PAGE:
Writings

Grammar schools don’t help social mobility – we need to start earlier

So now we know for sure, thanks to the permanent secretary at the Department for Education, who really ought to order in some document folders pronto. Jonathan Slater slipped up outside No 10, accidentally revealing a briefing note, and thereby confirming that Theresa May’s government does indeed intend to open new selective schools – although… Continue reading…

Twice Bottled Grief: the defiant life of Tony Garnett

Unlike Ken Loach, his friend and frequent collaborator, Tony Garnett remains a shadowy figure in the story of British radical film-making – yet has been just as vital, responsible for a string of pioneer productions from Cathy Come Home and Kes to Law and Order and This Life. Reflecting on some of the emotional reasons… Continue reading…

Why do we love the NHS but not state education?

If you really want to understand the subtly shifting place of education in the nation’s psyche, you could start by watching Channel 4’s 24 Hours in A&E. Dedicated professionals deploying skill, tenacity and tenderness towards citizens of every age, faith, shape and class – it’s a story we seem never to tire of. It’s proof… Continue reading…

Well, that didn’t take long did it? Responding to Theresa May on grammar schools

Melissa Benn, Chair of Comprehensive Future, annotates Theresa May’s supposedly ‘One Nation’ speech on the steps of Downing Street on July 13th in the light of announcements that she looks likely to lift the ban on the creation of new grammar schools. I have just been to Buckingham Palace, where Her Majesty The Queen has… Continue reading…

On (not) being over the hill…..

“I no longer want what I used to want,” Marina Benjamin declares somewhere towards the end of her lucid and sophisticated exploration of what it means for a woman to turn 50 in a culture that glorifies youth and encourages us at every turn to “disguise … deny … disown” the process of ageing. Single-word… Continue reading…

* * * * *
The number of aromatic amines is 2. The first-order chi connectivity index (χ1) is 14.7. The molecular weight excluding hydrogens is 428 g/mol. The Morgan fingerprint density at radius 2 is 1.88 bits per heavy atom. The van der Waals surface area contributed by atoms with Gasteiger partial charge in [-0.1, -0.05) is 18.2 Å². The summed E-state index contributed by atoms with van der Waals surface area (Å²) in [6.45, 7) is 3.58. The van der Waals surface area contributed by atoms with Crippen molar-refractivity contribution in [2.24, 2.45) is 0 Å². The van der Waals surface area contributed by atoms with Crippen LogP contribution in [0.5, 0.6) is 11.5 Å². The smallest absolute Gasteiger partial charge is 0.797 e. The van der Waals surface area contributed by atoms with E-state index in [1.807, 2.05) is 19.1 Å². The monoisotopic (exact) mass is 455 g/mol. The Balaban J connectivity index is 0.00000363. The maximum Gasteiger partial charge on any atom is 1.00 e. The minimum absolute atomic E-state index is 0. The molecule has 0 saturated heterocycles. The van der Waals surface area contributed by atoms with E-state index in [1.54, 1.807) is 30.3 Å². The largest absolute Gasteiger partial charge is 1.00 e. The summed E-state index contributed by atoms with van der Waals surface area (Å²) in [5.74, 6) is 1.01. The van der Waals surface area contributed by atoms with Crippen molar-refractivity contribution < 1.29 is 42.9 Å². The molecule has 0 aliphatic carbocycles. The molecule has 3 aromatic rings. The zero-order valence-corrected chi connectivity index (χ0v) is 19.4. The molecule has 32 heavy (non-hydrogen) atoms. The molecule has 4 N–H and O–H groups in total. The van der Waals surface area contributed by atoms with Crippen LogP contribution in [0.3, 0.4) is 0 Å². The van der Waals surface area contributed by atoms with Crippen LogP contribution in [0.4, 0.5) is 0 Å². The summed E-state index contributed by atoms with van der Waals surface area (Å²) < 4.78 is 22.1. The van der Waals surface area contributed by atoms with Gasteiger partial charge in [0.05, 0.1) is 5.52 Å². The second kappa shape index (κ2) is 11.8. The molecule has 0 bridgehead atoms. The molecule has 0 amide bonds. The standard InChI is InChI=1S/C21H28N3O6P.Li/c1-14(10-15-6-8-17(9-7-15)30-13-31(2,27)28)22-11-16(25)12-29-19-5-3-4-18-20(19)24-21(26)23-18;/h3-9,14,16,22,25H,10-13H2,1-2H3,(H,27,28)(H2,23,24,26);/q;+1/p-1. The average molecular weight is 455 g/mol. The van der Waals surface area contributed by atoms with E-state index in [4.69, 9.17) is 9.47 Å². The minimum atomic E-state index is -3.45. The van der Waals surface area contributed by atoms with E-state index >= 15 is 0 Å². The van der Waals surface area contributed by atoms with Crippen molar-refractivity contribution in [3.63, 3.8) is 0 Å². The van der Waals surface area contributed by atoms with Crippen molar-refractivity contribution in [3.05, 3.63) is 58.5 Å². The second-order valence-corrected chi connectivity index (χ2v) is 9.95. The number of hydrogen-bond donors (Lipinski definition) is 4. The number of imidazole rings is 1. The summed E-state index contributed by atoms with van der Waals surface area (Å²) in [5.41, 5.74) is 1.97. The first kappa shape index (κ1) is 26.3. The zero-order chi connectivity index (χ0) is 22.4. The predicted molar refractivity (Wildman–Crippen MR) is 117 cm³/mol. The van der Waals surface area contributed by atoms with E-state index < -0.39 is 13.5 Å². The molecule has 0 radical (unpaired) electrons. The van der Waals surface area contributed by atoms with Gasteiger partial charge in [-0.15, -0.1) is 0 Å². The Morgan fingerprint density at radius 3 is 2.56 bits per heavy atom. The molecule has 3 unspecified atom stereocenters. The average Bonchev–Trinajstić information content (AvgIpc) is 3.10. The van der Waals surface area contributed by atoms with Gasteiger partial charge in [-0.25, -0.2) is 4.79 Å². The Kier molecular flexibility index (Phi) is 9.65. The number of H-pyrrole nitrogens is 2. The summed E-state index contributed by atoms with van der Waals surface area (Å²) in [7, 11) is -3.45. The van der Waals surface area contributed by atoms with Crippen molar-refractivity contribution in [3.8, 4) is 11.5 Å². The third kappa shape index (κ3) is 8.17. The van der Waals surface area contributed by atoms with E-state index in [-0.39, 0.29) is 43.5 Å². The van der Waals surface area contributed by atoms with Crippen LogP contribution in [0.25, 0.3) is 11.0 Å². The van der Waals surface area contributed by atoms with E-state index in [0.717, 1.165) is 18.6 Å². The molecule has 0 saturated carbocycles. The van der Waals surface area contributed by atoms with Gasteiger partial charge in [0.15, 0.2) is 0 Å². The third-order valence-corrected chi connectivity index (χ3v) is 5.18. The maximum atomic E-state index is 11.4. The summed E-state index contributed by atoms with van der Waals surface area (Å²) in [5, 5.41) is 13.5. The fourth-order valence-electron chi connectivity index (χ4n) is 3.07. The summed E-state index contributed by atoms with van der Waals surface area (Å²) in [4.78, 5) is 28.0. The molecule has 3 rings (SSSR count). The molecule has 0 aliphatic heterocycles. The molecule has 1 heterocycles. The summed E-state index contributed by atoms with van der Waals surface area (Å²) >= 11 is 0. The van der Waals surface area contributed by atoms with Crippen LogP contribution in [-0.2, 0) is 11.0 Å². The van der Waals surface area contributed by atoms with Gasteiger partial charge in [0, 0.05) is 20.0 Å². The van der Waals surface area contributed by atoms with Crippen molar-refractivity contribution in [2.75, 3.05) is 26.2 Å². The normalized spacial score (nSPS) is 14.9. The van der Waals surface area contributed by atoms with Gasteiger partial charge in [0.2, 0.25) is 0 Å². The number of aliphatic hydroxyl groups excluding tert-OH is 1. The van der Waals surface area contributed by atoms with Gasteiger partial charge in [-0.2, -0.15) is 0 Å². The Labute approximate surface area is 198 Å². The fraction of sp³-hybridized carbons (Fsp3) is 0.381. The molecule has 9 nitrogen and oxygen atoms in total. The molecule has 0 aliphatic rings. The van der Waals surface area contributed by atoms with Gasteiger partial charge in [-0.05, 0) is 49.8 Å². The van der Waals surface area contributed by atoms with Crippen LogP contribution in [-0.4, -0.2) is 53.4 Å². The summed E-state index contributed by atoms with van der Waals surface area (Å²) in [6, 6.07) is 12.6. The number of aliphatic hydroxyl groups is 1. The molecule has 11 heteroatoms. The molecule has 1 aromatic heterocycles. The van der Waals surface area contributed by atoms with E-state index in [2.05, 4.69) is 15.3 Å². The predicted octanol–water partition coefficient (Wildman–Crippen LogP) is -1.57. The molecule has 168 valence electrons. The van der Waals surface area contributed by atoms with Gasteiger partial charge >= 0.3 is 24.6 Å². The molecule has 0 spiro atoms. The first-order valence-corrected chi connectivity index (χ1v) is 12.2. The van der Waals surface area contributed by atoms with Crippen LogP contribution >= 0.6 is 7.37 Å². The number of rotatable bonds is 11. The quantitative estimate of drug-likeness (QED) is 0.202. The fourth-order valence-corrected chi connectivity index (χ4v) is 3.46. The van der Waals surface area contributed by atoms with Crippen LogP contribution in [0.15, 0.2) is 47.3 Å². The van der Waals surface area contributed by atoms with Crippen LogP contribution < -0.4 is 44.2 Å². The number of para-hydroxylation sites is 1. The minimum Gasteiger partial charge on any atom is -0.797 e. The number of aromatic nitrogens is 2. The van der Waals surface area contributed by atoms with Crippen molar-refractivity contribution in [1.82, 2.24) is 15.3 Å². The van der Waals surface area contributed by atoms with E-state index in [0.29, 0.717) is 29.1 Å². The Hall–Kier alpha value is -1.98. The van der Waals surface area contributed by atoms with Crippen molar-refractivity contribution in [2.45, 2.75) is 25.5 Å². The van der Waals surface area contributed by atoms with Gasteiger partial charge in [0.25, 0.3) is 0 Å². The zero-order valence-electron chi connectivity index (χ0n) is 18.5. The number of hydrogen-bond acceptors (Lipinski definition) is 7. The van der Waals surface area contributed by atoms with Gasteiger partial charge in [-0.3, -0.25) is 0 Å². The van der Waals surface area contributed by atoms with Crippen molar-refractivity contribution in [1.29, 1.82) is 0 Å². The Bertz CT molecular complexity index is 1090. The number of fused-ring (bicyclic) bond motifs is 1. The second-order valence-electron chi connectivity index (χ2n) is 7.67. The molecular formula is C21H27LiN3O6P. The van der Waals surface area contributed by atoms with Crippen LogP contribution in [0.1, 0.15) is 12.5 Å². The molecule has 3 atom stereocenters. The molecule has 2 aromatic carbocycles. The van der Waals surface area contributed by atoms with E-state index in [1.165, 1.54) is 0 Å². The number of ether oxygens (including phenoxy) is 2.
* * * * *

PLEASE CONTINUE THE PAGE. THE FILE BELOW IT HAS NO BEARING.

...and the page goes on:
Into the Lion’s Den

  It is not often a committed advocate of comprehensive education is invited to address one of the country’s leading independent schools. But after a robust exchange at a conference between myself and the head of Westminster school, Patrick Derham, I was asked to speak to his students. Derham is one of a handful of… Continue reading…

A very English mess

Nice try, Nicky. Despite official efforts to bury the bad news of the  government’s major volte face on forced academisation under rolling election coverage, Morgan’s climbdown late last week has been widely publicised and celebrated by what had turned into a formidable array of opponents stretching right across the political spectrum. In the end, Morgan… Continue reading…

How to think about forgiveness in daily life

  Marina Cantacuzino is telling me a story about two women, both of whom discovered that their partners were having affairs. For the first one – let’s call her Woman A – the infidelity, says Cantacuzino, “was seen as the act of ultimate betrayal, which not only ended her marriage but for the past 30… Continue reading…

WHAT IS THE PROBLEM WITH PRIVATE EDUCATION?

Speech given at Westminster Abbey,  March 7 2016, to Westminster School.   Standing here in Westminster Abbey this morning, speaking to you, the pupils of Westminster School, it is only too easy to grasp the true meaning of educational privilege. The beauty of these buildings, the dizzying proximity to power and real influence – just… Continue reading…

Our Kids reveals American class inequality – which has all-too-evident parallels here

Robert D Putnam is that rare creature, a political scientist who has risen above specialism and skilful use of statistics to become the “poet laureate of civil society”. Since the publication in 2000 of Bowling Alone, which charted the weakening of social ties in modern America, he has been courted by civic and religious leaders,… Continue reading…